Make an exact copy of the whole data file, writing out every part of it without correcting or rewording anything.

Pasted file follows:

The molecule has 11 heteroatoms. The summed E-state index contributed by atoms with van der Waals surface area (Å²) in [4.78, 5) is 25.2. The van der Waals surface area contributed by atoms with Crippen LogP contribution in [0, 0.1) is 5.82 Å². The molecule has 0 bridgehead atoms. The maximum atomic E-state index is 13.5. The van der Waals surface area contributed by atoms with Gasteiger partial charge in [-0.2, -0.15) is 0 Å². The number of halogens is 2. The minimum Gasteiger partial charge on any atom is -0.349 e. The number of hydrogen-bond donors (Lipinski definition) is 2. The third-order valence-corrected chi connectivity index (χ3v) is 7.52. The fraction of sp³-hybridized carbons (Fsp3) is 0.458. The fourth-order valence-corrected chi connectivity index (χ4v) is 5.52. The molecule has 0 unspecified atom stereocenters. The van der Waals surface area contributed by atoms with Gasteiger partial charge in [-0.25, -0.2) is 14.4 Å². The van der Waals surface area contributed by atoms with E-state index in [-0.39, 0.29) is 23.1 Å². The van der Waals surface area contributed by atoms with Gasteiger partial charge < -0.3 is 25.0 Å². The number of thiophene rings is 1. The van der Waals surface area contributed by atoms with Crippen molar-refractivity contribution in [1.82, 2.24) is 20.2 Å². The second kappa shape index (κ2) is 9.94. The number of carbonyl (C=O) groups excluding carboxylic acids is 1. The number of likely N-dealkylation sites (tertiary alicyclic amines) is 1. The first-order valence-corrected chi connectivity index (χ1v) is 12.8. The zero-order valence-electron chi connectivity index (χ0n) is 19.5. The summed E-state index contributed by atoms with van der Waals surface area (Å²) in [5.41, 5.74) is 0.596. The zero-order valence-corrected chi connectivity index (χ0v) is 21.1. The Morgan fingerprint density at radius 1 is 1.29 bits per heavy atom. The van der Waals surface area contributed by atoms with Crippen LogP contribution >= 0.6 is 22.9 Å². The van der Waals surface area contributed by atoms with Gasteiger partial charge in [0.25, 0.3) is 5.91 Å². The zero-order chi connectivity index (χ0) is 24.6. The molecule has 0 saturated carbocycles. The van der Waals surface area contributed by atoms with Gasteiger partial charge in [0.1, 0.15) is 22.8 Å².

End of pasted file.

The molecule has 11 heteroatoms. The summed E-state index contributed by atoms with van der Waals surface area (Å²) in [4.78, 5) is 25.2. The van der Waals surface area contributed by atoms with Crippen LogP contribution in [0, 0.1) is 5.82 Å². The molecule has 0 bridgehead atoms. The maximum atomic E-state index is 13.5. The van der Waals surface area contributed by atoms with Gasteiger partial charge in [-0.2, -0.15) is 0 Å². The number of halogens is 2. The minimum Gasteiger partial charge on any atom is -0.349 e. The number of hydrogen-bond donors (Lipinski definition) is 2. The third-order valence-corrected chi connectivity index (χ3v) is 7.52. The fraction of sp³-hybridized carbons (Fsp3) is 0.458. The fourth-order valence-corrected chi connectivity index (χ4v) is 5.52. The molecule has 0 unspecified atom stereocenters. The van der Waals surface area contributed by atoms with Gasteiger partial charge in [-0.25, -0.2) is 14.4 Å². The van der Waals surface area contributed by atoms with E-state index in [-0.39, 0.29) is 23.1 Å². The van der Waals surface area contributed by atoms with Gasteiger partial charge < -0.3 is 25.0 Å². The number of thiophene rings is 1. The van der Waals surface area contributed by atoms with Crippen molar-refractivity contribution in [1.82, 2.24) is 20.2 Å². The second kappa shape index (κ2) is 9.94. The number of carbonyl (C=O) groups excluding carboxylic acids is 1. The number of likely N-dealkylation sites (tertiary alicyclic amines) is 1. The first-order valence-corrected chi connectivity index (χ1v) is 12.8. The zero-order valence-electron chi connectivity index (χ0n) is 19.5. The summed E-state index contributed by atoms with van der Waals surface area (Å²) in [5.41, 5.74) is 0.596. The zero-order valence-corrected chi connectivity index (χ0v) is 21.1. The Morgan fingerprint density at radius 1 is 1.29 bits per heavy atom. The van der Waals surface area contributed by atoms with Crippen LogP contribution >= 0.6 is 22.9 Å². The van der Waals surface area contributed by atoms with Gasteiger partial charge in [0.25, 0.3) is 5.91 Å². The zero-order chi connectivity index (χ0) is 24.6. The molecule has 0 saturated carbocycles. The van der Waals surface area contributed by atoms with Gasteiger partial charge in [0.1, 0.15) is 22.8 Å².